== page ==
Slashback tonight with updates and corrections on Overture's Fast Search acquisition (overstated in a previous story), sex.com's sordid adventures in California, the ongoing struggle involving telemarketers vs. your privacy, and more -- read on for the details.Just the parts that matter. Peter Gorman of FastSearch writes:
Thanks for the correction, Peter."I read your Overture/FAST story on Slashdot and wanted to make a clarification.
Your headline implies that Overture is completely acquiring FAST. This is completely incorrect. Overture has only acquired FAST's Internet business unit assets, which includes FAST WebSearch, FAST PartnerSite and FAST's popular search site, AlltheWeb.com."
Isn't that the stuff that sells? icantblvitsnotbutter writes "In what looks like a scoop, The Register has an article covering the latest in the ongoing battle between Gary Kremen and VeriSign. The High Court of California has rejected a request to consider the legal issue of whether a domain can legally be deemed as property. This is a huge help for (relatively) money-strapped Kremen, whose opponent VeriSign was evidently using the request as a delaying tactic. VeriSign previously had breathlessly warned that a wrong decision would 'cripple the Internet'."
And they made such a pleasant version of Debian, too ... robmered writes "Three years after receiving US$135M in cash from Microsoft, and one and a half years after Xandros bought Corel's Linux assets, The Age is reporting that Corel has finally removed all Linux software from its website. The end of an era, or a margin note in history? The Age thinks the former, but the strength of Open Office, Gimp and numerous desktop environment efforts seem to indicate that the Linux bandwagon will roll on regardless."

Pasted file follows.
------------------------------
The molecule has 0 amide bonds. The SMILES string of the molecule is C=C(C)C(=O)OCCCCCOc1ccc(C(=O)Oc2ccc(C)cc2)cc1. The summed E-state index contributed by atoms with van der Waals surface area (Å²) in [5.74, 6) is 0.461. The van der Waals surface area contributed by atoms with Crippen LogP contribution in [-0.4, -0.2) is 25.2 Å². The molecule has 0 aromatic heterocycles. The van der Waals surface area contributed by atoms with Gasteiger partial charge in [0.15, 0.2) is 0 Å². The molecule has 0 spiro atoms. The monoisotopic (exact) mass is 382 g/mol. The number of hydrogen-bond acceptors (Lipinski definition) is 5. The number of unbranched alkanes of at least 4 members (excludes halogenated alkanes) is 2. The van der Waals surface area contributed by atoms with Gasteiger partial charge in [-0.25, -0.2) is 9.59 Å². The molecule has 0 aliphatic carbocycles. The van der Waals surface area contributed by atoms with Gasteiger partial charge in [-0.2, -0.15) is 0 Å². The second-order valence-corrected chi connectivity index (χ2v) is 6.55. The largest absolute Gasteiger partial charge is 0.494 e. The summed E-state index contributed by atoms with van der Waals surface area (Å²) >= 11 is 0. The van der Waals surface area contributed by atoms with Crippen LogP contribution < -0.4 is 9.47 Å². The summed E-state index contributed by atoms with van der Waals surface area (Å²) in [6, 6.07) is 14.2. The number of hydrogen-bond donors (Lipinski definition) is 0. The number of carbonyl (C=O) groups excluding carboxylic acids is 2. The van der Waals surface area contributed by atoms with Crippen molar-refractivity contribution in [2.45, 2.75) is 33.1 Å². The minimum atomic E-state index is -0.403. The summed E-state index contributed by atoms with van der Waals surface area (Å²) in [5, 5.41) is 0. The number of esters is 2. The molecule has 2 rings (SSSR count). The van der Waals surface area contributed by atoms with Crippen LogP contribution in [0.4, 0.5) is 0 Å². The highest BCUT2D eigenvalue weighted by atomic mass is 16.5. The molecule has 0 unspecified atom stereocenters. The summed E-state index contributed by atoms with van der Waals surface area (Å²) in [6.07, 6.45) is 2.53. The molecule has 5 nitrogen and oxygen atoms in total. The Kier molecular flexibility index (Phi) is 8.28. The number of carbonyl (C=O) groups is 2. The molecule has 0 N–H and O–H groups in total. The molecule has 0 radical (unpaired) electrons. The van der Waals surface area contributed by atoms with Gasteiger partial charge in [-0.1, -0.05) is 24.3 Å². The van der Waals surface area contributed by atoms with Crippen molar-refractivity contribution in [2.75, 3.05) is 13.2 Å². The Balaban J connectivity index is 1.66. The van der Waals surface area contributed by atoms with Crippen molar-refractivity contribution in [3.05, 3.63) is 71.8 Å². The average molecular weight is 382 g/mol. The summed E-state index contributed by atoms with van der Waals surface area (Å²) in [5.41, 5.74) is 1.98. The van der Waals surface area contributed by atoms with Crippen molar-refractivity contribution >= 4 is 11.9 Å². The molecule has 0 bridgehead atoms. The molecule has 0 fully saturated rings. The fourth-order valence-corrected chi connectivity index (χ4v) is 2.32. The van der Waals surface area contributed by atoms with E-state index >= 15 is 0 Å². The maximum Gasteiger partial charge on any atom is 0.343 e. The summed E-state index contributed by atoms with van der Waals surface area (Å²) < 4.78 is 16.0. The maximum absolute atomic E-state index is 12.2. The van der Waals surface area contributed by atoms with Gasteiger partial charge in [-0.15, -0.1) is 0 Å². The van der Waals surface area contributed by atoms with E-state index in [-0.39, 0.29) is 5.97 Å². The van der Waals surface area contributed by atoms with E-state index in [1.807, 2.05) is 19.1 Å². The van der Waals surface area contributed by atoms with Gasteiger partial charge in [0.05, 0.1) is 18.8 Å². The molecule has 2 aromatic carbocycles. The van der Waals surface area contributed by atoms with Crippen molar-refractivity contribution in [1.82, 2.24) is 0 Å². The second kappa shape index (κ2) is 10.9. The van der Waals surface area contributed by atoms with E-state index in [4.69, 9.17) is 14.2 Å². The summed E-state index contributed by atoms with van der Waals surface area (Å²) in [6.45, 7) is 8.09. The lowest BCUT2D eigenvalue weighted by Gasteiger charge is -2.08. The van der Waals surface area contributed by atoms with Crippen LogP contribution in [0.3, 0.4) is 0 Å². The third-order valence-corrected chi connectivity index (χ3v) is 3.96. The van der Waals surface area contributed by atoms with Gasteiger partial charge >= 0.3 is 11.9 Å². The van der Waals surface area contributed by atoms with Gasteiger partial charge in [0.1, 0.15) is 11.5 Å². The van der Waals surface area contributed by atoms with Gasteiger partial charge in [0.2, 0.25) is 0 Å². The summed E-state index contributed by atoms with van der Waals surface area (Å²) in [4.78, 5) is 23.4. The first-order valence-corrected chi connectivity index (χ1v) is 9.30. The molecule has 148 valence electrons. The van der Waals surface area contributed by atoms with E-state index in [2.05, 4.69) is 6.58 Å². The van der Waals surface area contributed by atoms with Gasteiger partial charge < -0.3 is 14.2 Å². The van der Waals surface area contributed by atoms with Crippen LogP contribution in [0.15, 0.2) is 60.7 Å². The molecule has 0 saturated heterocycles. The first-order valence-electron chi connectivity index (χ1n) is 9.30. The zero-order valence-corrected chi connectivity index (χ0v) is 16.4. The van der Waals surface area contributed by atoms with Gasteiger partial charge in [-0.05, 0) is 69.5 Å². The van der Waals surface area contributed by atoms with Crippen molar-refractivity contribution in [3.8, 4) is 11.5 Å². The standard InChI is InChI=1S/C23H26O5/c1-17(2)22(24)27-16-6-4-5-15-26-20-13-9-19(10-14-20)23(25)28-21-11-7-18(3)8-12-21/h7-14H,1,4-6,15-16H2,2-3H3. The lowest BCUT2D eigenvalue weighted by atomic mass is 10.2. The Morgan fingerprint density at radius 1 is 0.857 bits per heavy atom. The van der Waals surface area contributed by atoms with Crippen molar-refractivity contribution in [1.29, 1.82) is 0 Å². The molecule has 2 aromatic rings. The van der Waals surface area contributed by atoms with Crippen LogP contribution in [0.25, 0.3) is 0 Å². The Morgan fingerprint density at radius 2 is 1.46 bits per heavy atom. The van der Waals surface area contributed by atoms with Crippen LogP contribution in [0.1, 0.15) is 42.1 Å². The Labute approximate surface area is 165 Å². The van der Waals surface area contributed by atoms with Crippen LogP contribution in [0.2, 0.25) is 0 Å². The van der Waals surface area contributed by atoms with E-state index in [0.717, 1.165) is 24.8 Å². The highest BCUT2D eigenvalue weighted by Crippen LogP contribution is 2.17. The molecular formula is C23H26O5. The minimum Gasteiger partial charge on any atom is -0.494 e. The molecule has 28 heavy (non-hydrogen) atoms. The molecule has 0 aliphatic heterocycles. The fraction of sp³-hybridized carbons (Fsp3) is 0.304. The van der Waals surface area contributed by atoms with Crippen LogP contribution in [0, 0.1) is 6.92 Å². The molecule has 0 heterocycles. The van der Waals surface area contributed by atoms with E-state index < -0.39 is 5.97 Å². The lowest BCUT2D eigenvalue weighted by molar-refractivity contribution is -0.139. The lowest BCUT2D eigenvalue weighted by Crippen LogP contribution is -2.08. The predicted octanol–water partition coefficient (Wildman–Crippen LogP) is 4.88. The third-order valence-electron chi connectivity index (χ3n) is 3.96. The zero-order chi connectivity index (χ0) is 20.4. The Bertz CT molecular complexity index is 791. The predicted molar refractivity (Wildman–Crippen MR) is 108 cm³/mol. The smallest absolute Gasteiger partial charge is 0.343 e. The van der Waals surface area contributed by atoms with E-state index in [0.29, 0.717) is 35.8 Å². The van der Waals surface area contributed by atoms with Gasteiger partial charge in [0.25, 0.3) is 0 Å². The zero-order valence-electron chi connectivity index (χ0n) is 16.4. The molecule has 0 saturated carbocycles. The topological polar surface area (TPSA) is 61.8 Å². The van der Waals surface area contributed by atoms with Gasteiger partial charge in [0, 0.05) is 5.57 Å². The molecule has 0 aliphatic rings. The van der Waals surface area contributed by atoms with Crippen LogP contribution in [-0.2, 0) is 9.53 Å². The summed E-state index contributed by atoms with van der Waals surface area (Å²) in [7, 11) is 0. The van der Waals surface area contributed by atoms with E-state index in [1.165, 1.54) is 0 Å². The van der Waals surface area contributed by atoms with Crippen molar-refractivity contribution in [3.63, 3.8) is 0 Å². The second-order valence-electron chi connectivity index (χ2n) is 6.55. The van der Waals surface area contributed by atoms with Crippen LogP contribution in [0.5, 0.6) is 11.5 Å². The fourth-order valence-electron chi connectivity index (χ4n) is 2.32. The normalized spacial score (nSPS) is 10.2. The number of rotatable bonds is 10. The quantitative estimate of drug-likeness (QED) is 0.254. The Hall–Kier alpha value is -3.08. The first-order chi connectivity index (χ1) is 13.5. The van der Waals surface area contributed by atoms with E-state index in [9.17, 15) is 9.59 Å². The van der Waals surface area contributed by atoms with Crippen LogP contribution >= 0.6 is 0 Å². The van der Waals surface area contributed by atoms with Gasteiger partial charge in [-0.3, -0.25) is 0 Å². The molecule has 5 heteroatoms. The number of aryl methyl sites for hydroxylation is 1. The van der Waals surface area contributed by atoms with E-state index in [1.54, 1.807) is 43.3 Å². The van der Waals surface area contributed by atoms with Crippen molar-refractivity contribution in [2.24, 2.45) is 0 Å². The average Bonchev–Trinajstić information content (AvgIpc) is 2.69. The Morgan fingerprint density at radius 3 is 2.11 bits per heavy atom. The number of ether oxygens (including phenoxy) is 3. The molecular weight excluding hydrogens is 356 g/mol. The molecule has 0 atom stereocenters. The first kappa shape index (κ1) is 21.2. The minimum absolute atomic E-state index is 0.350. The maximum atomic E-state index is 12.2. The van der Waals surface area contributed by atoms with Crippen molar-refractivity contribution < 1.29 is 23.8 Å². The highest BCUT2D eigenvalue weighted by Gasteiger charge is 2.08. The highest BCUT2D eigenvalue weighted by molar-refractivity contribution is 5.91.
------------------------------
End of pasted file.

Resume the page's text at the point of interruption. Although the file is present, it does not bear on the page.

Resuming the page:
Certainly, I would like to talk at length about your business proposal. Would you like to know my fees in advance? KC7GR writes "There's an article running at DMNews about a company called Castel, Inc. that has, supposedly, developed software that can be used by automated dialing equipment to bypass a TeleZapper, or similar SIT generators, and get through to your phone no matter what.
It is also claimed that the software can deliver any type of text or phone number to a recipient's caller ID box, no matter if it's true or false, and that it can also bypass the anti-telemarketer blocks made available by some telephone companies, such as SBC and Qwest.
Granted, this software is not cheap (about $2,700.00 per calling position, apparently), and Castel is quick to claim that they created this stuff primarily for collection agencies to help them get through to deadbeats who use TeleZappers. Does anyone here really think that'll stop telemarketers from using the same crap, just because they can?"